Empire blogpost 2: visualising Empire a bit differently

Thanks to Richard Kennett, Assistant Headteacher at Gatehouse Green Trust in Bristol, HA Fellow and member of Secondary Committee, for this second post in his series about Empire.

In my last blog I tried to suggest some practical ways to improve our teaching of Empire by focusing on asking different questions about Empire. In this blog I would like to continue with the same theme of thinking about how we improve our teaching of Empire but this time looking at how we visualise Empire.

Contextualising images

I love using rich images in my classroom and one of the best reasons to teach Empire is that you get to use some of the richest images. Let’s look at two. Firstly, the painting of Shah Alam conveying the grant of the Diwani to Lord Clive. It is stunning and there is so much happening. Students would love picking out the details. Similarly, the ace State entry into Delhi painting that hangs in my own city of Bristol. It is huge and like the previous painting is jam packed. It shows pageant and scale and wonder. These images are a terrific resource for a teacher. They need to and should be used when we teach about the British Empire. 

But a word of caution. We have to contextualise them. These paintings and in particular these two were both produced for very clear reasons, to glorify the British. I’ve recently been looking through some old textbooks and it is surprising how many do not contextualise these images. If we give them to students without this we are only telling them half the story. And this doesn’t need to be vast, a sentence or two on the worksheet you produce or a one or two minute explanation from you before they unpick it.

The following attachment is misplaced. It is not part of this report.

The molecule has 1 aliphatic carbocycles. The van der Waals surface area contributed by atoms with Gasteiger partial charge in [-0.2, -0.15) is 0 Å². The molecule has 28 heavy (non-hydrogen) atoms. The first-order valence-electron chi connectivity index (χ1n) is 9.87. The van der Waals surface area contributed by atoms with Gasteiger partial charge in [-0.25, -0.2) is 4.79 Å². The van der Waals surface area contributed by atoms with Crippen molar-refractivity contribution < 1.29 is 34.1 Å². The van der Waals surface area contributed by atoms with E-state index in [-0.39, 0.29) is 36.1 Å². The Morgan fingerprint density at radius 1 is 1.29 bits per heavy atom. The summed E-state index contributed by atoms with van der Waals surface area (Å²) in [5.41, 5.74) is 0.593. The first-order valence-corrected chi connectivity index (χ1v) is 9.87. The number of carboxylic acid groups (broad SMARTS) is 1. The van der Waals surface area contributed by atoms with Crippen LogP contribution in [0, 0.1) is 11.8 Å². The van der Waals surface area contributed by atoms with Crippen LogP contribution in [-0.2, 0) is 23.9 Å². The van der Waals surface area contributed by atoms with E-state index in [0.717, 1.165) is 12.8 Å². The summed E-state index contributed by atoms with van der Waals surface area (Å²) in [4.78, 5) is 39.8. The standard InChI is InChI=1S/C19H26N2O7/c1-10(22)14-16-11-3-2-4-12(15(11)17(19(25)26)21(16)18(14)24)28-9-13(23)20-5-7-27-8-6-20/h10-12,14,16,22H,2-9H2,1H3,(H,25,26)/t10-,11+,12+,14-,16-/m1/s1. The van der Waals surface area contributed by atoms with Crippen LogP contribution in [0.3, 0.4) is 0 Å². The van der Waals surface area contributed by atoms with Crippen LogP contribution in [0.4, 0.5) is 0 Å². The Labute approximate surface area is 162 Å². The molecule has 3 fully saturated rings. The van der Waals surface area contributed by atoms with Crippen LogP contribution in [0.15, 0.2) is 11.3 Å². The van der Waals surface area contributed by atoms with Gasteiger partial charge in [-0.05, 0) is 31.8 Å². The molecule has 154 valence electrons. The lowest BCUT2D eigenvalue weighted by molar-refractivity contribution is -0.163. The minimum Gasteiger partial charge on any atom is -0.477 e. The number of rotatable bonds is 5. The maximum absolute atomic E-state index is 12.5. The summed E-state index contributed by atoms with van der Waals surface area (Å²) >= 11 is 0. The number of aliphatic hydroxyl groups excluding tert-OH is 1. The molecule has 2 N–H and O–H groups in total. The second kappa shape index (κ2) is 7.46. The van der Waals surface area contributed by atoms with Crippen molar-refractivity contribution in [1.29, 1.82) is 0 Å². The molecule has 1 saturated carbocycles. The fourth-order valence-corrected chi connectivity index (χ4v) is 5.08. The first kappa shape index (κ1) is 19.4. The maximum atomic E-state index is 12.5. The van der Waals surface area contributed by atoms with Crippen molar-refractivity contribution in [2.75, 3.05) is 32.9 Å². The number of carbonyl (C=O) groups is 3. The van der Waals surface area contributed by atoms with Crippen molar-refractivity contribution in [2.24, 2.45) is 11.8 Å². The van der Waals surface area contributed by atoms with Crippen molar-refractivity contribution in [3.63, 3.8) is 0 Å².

More images from other perspectives

How many images of Empire do we use are produced by indigenous people who are not British? I’d imagine the number is small or possibly none if you are honest. Look at most textbooks and you will get the same answer. We need to address this or we are again only telling the story from the perspective of the British. I am not saying this easy. It takes some googling but it is possible. We need to include images about Empire from the perspective of indigenous people. And if we do so it will enrich the learning of your students.

Here are two examples. We might well teach about the Battle of Plassey where Robert Clive defeated the Bengal forces. There is the obvious painting of Clive meeting Mir Jafar. But how many of us also use images of Siraj al-Daula or his court before the battle. There are ace Bengali images of this. Just look at the image of Siraj al-Daula on horseback in this blog. It’s a cracker. Similarly, let’s move on a bit chronologically and look at East India rule. Google the paintings of Dip Chand or look at this collection at the V&A. Chand was one of many Indian artists who captured life in the late 18th century. These images are superb. Although, like the British paintings I was discussing earlier these need contextualising.

Our job as history teachers is to teach a multi perspective approach to history. To tell the widest version of the story. We need to do the same with the images we use.

That pesky red or pink shaded map

I’d imagine that nearly all of us when we teach Empire use a map of the world with swathes shaded pink or red to show the extent of the British colonies. This is important to emphasise the scale but also is potentially problematic. One of the biggest misconceptions of Empire is that it is one homogenous entity. This kind of map reinforces that misconception. In Captives, Linda Colley explains that these maps came from the late 19th century to make this exact point. They were in simplistic terms propaganda pieces to show the unity of the colonies. A unity that wasn’t ever really there.

So what can we do about this? Producing maps where every single colony is coloured differently would take hours. But we could take one of the pink shaded maps and at least group similar-ish colonies into different colours, maybe even rudimentary continental groupings. Some different colours on that map might at least try to help students understand that different colonies were treated differently and operated differently.

Want to know more?

Things to read:

People to follow:

  • @profdanhicks – Dan Hicks

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